Your City Psychologist is ‘In.’

Leon Krier, Urban Planning

My favorite pop philosopher and psychologist is Alain de Botton, and his School of Life. They share a wide variety of articles and videos on relationships, architectural design, and beyond. I found his work through his 2006 book, The Architecture of Happiness. And what I appreciate about his approach to cities is that it has decidedly shifted from an original modernist perspective (2008), to the above book’s meandering thesis, and then to a clearly more traditional city making approach (2015). As I age in today’s era of great anxiety, I too find my perspectives changing. Some of these changes are attributed to conversations with an insightful therapist.

One of the silly things I use to tell my municipal clients is that I was hired to be their city’s therapist. That I was there to listen, share case studies, analyze patterns, observe behaviors, and interpreting data to make recommendations on how best to build their city. This analogy would usually get chuckle and then I would go about my work that was policies, plans, and programs.

But, like Mr. Botton, my thoughts have shifted with time. As a long-time conventional zoning code reformer, I see today’s municipal zoning trend finally moving towards meaningful reform. My own city of San Diego appears to be in its first steps of recovery from conventional, segregated land uses (commercial uses shall not have residential uses that shall not have industrial uses, and so on). Our Complete Communities and Inclusionary Housing programs waive most of our old zoning rules in exchange for affordable housing with very few zoning rules. This is done with the intent to lower or stablize the cost of housing (the rent).

This waiver approach is a good first step in making amends for the errors of planning’s past. A dramatic shift, from too many rules to not many rules, allows us to move towards learning a new way to build more housing. But an unfortunate by-product of too few rules is rising land values and land speculation. This creates uncertainty as what is going to be built and how new housing will behave in an existing neighborhood context. Under these programs, a new building could propose 6, 14, 24, or 48 units depending on the owner’s intentions and distance from a transit or bus line. That’s a great first step in reforming rules, but without the next step of new parameters uncertainty, anxiety, and the typical fear of the unknown rises. The next steps would be to design new places that behave as intended in context.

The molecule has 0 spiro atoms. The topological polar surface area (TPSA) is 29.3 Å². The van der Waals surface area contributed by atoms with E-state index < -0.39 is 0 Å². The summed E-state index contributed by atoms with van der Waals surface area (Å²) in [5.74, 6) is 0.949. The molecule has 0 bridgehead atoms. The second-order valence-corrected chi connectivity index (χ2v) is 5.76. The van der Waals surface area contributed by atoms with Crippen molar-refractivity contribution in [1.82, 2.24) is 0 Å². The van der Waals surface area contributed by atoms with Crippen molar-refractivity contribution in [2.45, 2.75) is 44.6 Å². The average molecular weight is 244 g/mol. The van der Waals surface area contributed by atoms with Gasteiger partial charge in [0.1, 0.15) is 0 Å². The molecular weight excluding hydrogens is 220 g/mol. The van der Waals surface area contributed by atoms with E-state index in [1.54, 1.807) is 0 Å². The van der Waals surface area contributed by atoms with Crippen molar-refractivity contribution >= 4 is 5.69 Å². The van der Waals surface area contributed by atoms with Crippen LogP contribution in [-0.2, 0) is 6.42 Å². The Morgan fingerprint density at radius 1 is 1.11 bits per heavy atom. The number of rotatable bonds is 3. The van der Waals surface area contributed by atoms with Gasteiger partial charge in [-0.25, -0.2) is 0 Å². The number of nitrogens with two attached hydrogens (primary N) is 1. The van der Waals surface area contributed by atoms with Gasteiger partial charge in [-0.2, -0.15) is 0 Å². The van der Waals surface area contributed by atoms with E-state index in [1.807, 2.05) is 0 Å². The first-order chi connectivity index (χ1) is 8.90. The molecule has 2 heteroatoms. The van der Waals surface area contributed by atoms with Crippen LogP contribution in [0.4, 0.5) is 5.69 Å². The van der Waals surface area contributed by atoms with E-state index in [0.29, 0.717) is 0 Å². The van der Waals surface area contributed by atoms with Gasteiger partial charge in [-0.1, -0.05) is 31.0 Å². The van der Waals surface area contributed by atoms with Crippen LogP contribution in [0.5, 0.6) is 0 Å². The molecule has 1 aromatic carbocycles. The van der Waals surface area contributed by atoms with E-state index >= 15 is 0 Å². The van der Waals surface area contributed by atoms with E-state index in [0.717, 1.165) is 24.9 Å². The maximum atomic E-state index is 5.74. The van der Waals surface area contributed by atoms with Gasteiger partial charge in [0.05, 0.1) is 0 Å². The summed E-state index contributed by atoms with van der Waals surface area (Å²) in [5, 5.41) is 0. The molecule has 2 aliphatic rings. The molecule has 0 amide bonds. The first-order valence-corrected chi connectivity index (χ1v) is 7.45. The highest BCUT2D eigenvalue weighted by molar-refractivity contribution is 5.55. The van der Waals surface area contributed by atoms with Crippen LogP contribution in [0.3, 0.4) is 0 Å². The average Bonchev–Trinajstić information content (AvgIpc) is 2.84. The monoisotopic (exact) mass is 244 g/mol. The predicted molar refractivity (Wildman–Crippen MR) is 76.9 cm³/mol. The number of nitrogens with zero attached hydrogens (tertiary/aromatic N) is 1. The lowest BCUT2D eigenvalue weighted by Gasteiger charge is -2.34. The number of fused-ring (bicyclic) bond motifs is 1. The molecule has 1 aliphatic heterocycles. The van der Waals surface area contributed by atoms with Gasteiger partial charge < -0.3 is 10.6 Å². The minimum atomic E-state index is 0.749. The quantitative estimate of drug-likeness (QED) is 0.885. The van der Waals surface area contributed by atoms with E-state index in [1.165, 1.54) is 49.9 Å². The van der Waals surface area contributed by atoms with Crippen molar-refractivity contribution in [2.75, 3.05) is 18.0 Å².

For example, a neighborhood center having more things going on on than the neighborhood edge along a canyon or freeway. An extreme example is building a downtown residential tower in an existing streetscape of single-family homes. This dramatic juxtaposition creates disharmony among neighbors (the fronts of people’s buildings adjacent to the backs of others), the marketplace (the first new tower drives up neighboring land values), and breaks expected neighbor boundaries while supplying new housing as intended for our region. This brings up ethical issues of common good versus being a respectful neighbor. The ethics of good community planning is to serve the public’s interest today by balancing social equity with economics and environmental elements to maintain livable and sustainable neighborhoods. I’ve written about such here, and the economics of it here.

In personal and social relationships, the School of Life psychologist’s recommends we, “set boundaries that involves informing those around us of a set of objectively reasonable ‘rules’ that we need them to follow in order to feel respected and happy — while doing so in a way that conveys both warmth and strength.”

Zoning regulations (codes) provides the rules that build the new places we live, work, play, shop, worship, and learn in. Zoning codes set the boundaries for the ways we live our lives.

Citizens live in neighborhoods with the expectation to live a dignified, respectful, and happy life. Citizens tend to convey these experiences with both warmth and strength in regard/defense to the quality of their existing lifestyles, as well as expressing fear and anxiety in regard to unknown outcomes and experiences a new project/building/place proposal will produce. That’s the next step to zoning reform… a new type of land use regulation, Objective Design Standards, that presents explicit development standards for infill development in clear diagrams that show applicants, neighbors, and city staff what is allowed without relying on a decision of a hearing body.

Zoning codes and city planning mediates this balance between today’s experiences and what changes tomorrow will bring to a neighborhood/place. And zoning is therapy because relationships need to be respected in order to maintain civility and happiness. While some want a pound of flesh for past sins, most of us simply want stability, structure, and connections with each other and their homes. As previously written here:

We need to be grounded in that feeling of being around friends and family… Home. Being home is the idea that goes to the heart of what makes food (neighborhoods) great. It is an approach to cooking (zoning codes) that is rooted in respect. Respect for the ingredients (people/places), respect for tradition. It gives the fancy innovations and clever deconstructions a heart and a soul.“ – Anthony Bourdain, 2008 (Spain – No Reservations)

Life is hard. Zoning sets the boundaries we need to live a respectful and stable life. Let’s continue to reform our city’s zoning through the lens of setting boundaries that involves informing those around us of a set of objectively reasonable ‘rules’ that we need them to follow in order to feel respected and happy.